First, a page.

The Vanishing World of The Islandman: Narrative and Nostalgia by Mairéad Nic Craith focuses on Tomás Ó Criomhthain, a writer on a small Irish-speaking island community off the west coast of Ireland at the beginning of the 20th century. Mairéad probes the appeal of an “ordinary” island fisherman’s century-old life story to readers in several European languages. Tomás’s memoir was written in Irish Gaelic and portrayed an authentic, “slow”, precarious lifestyle of an island community that has since been evacuated and is often compared with St Kilda. Through the overlapping frames of literary analysis, archival work, interviews and ethnographic examination, nostalgia emerges and re-emerges as a central theme, expressed in different ways by the young Irish state, by Irish-American descendants of Blasket Islanders in the US today, by anthropologists, and beyond. The book is available in paperback or as a kindle version here.

In this eagerly awaited addition to Tartan Noir, Glasgow’s first Asian DI joins the ranks of great fictional Scottish detectives. Alok Patel is thrown in at the deep end as a newly promoted DI with his first investigation, the brutal murder of an Asian woman at Glasgow’s Mela Festival. Facing prejudice from his work colleagues and suspicion from the Asian community, Patel struggles to balance the pressures of his rank, relationships, and racism. This murder-mystery explores tensions among Glasgow’s communities which threaten to boil over when another body turns up. Whether fuelled by revenge or rivalry, Patel must examine a growing list of suspects and get to the bottom of the murders. Order it here.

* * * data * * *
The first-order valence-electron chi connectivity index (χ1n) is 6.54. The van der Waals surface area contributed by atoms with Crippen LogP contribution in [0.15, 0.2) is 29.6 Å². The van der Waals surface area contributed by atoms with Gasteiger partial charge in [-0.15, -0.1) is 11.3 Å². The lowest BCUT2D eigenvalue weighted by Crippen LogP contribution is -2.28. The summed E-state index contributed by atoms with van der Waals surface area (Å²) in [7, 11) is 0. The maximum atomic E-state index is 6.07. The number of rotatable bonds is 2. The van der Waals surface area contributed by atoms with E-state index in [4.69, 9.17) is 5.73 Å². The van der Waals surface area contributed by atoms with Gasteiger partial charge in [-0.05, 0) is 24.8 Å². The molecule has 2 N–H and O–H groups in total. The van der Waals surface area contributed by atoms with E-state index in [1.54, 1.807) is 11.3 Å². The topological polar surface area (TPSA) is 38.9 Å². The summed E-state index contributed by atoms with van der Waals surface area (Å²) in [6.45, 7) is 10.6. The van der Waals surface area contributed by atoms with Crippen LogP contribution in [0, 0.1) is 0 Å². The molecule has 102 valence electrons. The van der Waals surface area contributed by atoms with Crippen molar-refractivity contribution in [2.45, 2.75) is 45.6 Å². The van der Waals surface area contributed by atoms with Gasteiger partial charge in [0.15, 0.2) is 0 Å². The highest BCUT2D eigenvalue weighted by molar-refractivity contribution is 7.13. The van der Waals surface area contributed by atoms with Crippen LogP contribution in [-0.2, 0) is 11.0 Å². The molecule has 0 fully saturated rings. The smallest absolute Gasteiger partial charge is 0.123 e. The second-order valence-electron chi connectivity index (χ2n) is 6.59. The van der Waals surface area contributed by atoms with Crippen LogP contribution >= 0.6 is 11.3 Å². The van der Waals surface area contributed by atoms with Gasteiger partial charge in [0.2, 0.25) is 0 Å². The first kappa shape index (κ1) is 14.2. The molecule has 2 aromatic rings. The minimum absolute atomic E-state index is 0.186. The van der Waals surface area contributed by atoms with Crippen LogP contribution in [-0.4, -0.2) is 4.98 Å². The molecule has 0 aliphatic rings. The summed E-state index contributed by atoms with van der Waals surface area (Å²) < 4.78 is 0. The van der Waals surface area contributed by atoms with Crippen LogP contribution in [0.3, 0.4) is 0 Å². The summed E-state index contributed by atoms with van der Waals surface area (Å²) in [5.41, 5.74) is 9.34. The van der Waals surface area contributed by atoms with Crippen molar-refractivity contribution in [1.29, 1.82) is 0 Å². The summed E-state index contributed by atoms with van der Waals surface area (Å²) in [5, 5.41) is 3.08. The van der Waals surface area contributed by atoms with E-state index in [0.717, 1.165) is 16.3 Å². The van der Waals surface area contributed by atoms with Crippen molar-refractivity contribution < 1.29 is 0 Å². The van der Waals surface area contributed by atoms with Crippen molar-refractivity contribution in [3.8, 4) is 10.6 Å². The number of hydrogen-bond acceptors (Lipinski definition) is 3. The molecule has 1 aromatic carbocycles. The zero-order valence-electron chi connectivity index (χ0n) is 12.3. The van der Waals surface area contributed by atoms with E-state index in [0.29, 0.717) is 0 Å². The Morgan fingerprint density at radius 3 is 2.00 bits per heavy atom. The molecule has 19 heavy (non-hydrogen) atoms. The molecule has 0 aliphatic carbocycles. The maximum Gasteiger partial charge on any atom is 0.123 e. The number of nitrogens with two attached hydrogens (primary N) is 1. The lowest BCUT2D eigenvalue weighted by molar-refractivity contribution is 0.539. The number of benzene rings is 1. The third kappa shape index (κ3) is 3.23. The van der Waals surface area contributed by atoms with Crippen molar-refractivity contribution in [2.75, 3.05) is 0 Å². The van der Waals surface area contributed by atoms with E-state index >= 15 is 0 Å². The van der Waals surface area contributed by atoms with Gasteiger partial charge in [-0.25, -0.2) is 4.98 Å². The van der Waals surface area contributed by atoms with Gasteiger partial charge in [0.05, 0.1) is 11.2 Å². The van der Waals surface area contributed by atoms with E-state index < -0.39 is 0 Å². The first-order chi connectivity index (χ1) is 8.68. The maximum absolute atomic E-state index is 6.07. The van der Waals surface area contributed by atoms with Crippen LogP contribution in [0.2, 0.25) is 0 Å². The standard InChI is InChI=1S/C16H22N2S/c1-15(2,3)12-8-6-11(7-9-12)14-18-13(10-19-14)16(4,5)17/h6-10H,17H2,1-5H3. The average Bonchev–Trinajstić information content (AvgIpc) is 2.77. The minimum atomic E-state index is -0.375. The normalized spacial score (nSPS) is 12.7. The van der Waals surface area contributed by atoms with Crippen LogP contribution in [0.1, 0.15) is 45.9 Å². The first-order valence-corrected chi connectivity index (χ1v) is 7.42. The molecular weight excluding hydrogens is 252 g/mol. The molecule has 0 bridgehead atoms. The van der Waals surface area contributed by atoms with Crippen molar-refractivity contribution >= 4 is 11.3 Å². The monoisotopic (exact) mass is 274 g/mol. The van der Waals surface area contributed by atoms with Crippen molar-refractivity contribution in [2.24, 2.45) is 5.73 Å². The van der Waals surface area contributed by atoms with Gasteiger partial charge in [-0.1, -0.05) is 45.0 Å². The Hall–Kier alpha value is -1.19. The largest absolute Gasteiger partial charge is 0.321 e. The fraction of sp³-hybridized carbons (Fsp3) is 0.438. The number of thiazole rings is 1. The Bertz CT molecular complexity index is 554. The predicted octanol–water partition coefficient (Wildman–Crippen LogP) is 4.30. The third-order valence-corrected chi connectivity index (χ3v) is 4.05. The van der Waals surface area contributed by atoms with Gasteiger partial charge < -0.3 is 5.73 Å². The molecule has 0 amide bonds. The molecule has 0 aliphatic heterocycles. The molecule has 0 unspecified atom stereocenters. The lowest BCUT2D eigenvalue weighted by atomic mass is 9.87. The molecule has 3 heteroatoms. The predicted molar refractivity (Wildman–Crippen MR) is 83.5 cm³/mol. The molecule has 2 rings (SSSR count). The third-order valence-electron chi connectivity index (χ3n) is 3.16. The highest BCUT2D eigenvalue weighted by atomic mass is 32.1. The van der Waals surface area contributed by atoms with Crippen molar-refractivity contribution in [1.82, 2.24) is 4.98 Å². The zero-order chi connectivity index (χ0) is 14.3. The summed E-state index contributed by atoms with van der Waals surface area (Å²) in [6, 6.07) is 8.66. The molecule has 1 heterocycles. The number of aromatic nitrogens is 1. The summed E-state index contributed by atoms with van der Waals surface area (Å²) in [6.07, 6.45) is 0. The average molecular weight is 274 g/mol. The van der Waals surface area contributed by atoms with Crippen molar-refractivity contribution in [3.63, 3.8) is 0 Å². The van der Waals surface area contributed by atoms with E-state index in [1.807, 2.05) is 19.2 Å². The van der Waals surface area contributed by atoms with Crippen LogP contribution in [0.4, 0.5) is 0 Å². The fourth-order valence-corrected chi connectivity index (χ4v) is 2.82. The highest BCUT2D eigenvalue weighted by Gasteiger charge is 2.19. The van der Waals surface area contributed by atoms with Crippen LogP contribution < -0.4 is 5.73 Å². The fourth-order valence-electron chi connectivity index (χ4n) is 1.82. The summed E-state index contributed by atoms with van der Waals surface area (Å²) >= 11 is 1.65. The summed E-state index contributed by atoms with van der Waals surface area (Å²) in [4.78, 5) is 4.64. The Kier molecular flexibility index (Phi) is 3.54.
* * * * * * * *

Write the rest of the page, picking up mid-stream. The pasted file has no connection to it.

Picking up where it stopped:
Set in Lanarkshire and Argyll after an apocalyptic pandemic, this is a story about home, family, and community, and re-establishing our relationship with the environment. Other themes are language, gender and social class. You can read an extract from it, and read more about it and about Carol on her website www.carolmckay.co.uk/books.

Alastair McIntosh has a new book out from Birlinn which takes a balanced look at the science of the climate crisis and the need to restore a sense of community if we are to overcome it.  He discusses it here with Stuart Kelly at the Wigtown Book Festival.